), it has been suggested that abnormal PGO activity could be responsible for generation of vivid dreaming as well as hallucinations during wakefulness in these patients (38
The basal ganglia may play an important role in regulating sleep/wake activity. Neuroimaging studies in healthy adults have demonstrated particularly robust increases in activation of the basal ganglia during transition from wakefulness to slow wave and to REM sleep (42
). The basal ganglia are involved in the mediating network that connects the brainstem to the cortex and this network contains multiple back-projections to the pedunculopontine tegmentum. The role of the basal ganglia in sleep/wake activity may therefore be the regulation of ascending thalamocortical activation and rostral transmission of PGO waves from the brainstem through the thalamus to the forebrain (42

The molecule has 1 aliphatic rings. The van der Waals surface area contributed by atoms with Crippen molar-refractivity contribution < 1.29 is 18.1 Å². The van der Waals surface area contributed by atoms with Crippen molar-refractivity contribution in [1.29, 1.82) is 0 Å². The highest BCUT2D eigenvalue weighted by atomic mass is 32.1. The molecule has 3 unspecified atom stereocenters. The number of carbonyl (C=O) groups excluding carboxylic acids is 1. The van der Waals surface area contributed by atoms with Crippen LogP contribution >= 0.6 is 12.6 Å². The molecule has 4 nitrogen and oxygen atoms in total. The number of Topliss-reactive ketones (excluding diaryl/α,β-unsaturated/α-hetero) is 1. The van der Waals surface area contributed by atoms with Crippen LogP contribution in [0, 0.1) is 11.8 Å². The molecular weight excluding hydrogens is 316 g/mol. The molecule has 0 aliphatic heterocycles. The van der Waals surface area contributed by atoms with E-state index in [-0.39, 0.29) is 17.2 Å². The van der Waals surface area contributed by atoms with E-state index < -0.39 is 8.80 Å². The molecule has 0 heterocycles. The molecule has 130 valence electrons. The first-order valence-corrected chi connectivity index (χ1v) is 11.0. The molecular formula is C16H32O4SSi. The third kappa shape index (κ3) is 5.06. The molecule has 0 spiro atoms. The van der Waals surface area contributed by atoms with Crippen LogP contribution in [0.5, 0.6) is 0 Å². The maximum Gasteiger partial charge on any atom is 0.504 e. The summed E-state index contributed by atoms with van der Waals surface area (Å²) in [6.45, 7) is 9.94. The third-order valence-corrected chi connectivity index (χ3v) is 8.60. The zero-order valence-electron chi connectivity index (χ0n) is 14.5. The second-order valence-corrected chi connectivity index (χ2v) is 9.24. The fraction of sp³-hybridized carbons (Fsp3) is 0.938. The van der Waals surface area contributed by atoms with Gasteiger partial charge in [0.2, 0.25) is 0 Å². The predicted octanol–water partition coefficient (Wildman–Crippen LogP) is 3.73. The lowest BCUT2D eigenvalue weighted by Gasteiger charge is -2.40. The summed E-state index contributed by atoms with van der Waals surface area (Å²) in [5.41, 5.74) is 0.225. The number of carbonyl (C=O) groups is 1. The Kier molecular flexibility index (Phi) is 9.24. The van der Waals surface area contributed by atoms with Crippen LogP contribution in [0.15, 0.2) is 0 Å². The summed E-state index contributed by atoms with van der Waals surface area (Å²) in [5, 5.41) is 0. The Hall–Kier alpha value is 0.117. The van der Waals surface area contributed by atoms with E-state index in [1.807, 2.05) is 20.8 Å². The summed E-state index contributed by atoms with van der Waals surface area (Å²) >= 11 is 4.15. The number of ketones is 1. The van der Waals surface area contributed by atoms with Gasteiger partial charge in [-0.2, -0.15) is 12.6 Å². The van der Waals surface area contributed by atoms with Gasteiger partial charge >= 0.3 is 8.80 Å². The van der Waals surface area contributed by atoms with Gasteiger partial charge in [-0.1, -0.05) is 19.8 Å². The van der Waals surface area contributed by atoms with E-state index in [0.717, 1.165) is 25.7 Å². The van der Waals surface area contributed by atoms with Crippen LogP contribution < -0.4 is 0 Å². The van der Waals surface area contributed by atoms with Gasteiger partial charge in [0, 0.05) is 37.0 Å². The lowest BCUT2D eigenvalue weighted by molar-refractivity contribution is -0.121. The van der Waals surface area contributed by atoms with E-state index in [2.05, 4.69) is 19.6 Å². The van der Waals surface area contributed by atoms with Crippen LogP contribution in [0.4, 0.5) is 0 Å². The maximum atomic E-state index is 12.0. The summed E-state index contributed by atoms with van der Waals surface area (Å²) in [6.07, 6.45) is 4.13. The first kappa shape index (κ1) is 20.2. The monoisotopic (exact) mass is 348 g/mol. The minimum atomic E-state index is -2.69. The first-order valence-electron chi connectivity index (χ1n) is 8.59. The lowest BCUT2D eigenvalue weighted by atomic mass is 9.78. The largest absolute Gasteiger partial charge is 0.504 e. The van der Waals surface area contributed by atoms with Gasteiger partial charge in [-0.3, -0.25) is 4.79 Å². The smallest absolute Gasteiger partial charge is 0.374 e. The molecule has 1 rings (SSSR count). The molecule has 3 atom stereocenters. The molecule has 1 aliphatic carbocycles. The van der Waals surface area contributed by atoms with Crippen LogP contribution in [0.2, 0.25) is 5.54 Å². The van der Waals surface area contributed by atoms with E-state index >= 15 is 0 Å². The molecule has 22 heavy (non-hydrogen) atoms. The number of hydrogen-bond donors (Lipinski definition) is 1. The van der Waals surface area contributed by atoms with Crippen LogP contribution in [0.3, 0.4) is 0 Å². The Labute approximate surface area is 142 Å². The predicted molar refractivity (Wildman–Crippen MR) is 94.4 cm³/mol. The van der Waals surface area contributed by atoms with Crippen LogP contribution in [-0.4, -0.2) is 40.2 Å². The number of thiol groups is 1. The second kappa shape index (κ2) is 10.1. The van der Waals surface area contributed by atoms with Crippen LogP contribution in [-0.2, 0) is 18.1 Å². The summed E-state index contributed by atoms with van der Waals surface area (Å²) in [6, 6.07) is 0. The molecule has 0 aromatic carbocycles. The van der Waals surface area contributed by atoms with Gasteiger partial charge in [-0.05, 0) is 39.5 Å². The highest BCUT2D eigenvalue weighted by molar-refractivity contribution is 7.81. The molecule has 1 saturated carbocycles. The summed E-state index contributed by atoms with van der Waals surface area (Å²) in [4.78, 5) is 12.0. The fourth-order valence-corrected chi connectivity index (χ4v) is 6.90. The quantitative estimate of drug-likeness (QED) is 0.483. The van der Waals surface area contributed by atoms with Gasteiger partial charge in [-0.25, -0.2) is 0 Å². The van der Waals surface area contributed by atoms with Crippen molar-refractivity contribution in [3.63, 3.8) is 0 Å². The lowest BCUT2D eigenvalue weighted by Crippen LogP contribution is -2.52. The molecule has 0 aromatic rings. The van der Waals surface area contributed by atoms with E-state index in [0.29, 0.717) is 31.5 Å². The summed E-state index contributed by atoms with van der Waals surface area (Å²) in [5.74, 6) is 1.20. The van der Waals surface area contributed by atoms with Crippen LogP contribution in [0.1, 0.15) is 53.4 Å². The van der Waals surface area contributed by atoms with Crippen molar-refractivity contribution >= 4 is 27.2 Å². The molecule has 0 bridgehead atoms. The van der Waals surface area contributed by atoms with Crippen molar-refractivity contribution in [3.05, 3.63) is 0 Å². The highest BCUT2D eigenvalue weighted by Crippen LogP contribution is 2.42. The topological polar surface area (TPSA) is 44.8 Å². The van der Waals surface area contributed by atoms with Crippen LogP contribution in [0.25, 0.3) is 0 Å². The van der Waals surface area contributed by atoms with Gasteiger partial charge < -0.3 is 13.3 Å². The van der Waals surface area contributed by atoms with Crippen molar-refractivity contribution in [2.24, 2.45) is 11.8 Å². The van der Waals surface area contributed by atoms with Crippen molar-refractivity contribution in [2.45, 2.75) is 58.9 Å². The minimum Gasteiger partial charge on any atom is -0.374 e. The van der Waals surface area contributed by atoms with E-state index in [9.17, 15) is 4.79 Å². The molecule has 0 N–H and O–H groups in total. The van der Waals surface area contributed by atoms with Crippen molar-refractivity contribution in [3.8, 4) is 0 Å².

Alterations in right-hemispheric cortical activation via asymmetrical basal ganglia functioning may explain disturbed visual processing and more frequent dreaming in patients with LPD. The basal ganglia neural networks are part of the thalamocortical circuit projecting to cortical areas involved in higher-order visual processing (44
). Imaging studies of patients with Dementia with Lewy Bodies and of patients with PD have demonstrated selective activation of right-hemisphere brain regions (i.e., right parietal and temporal areas) (45
) in patients with visual hallucinations. In normal adults, despite the general deactivation of the parietal and frontal cortices during REM sleep dreaming, there is selective activation of the right parietal operculum (47
). In LPD, abnormal functioning of the basal ganglia-thalamocortical circuitry may increase the thalamic input to right temporo-parietal areas (48